The Greencheapskate

7 Ways to Control Lawn and Garden Pests - The Green Cheapskate Way

With the publication of his new e-book "Don't Throw That Away!" the Green Cheapskate returns with timely tips for keeping lawn and garden pests at bay.

dont throw that away book by jeff yeager

Gardening and landscaping – or, as I call them, the "soil sports” – are among my favorite pastimes. It’s a chance to enjoy being outdoors and exercise both my green thumb and my passion for creative repurposing – you know, finding innovative ways to reuse items that most people simply throw away.

There a bunch of different ways to reuse would-be throwaway items in the garden and yard, including a number of techniques for deterring plant loving insects and other garden pests by repurposing things that might otherwise in end up in the trash. These pest solutions are easier on both the environment and your wallet than toxic chemical pesticide. Did you know that, according to the EPA, 78 million U.S. households use home and garden pesticides each year, with chemical pesticide sales topping $9 billion annually? That’s a lot of dead bugs and a lot of dead president (AKA cash, bucks, greenbacks, lettuce, etc.)

Check out these “repurposeful” alternatives for garden pest control:

Garden Slug Trap: If you’re a gardener, you probably know the damage slow-moving garden slugs can cause. But did you also know that they’re hermaphroditic, having both male and female sex organs? And they happen to love stale beer, so you can trap them by burying a leftover aluminum pie pan or plastic “clamshell” up to its lip in the soil and filling it with a little stale beer. The slugs will crawl in for a drink, which will be their last. At least they’ll die happy (although still sexually confused).

Keeping Creepy Crawlers at Bay: If death by drowning in stale beer is too cruel (heck, it sounds like a good way to go to me), garden slugs, snails, cutworms, caterpillars and other types of crawling garden pests can also be kept away by spreading crushed eggshells, nut shells, or even spent coffee grounds on the surface of the soil surrounding plants. Plus all of those things items add nutrients to the soil and naturally decompose. And you can protect the tender young stems of tomato and other plants from pest by making a “collar” to place around them out of repurposed aluminum foil, newspaper, a cardboard toilet paper tube, or even a tin/aluminum can with both ends opened (which also helps to direct and retain moisture). The collar shouldn’t be touching the steam so it can grow freely.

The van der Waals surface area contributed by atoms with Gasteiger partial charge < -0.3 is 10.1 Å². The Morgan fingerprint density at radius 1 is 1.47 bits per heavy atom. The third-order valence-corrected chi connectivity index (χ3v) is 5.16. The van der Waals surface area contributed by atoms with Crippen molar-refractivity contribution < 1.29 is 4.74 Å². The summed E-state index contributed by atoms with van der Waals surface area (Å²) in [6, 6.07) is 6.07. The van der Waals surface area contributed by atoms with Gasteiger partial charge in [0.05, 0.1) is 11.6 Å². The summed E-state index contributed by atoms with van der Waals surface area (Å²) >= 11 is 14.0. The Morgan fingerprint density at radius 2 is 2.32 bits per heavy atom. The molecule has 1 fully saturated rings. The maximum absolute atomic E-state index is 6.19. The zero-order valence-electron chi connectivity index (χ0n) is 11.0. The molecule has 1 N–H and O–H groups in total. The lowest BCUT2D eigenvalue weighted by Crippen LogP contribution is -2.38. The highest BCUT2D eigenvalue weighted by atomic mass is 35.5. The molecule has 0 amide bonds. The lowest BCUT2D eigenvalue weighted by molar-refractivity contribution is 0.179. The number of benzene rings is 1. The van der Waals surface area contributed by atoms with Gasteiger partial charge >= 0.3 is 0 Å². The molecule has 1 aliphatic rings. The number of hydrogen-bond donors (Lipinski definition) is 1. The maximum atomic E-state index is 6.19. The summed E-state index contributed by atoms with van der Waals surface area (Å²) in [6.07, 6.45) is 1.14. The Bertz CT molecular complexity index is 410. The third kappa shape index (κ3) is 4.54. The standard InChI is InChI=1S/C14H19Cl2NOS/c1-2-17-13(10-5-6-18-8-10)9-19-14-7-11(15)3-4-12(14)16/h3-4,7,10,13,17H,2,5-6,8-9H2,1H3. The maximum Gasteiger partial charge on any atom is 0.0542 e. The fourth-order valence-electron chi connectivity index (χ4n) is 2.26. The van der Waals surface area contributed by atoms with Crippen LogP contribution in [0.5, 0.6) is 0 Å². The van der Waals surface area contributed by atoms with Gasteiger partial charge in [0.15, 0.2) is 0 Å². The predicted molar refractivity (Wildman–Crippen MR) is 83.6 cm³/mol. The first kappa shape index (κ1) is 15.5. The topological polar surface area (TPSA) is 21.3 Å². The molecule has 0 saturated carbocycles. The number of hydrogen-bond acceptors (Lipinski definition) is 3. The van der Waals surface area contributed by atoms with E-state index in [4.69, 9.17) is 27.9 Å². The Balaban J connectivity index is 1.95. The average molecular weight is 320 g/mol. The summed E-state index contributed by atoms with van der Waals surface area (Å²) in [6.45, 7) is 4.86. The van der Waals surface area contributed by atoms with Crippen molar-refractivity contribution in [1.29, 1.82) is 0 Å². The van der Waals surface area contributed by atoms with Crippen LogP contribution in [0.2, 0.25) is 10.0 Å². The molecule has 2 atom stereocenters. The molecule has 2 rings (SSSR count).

Averting Aphids: Like little vampires, aphids kill plants by sucking the sap out of them. Chopping up banana peels and stirring them into the soil around plants to be protected will deter aphids and at the same time add potassium to the soil. Pretty appeeling idea, hey?

21st Century Scarecrows: Old-fashioned scarecrows really can keep birds away from the garden if they involve some movement and/or noise. One way to accomplish both is to trick-out your scarecrow with strips of repurposed aluminum foil, strands of old video/audio tape, or aluminum cans, pie plates or even old CD’s strung together-- anything that will flash and flutter in the slightest breeze.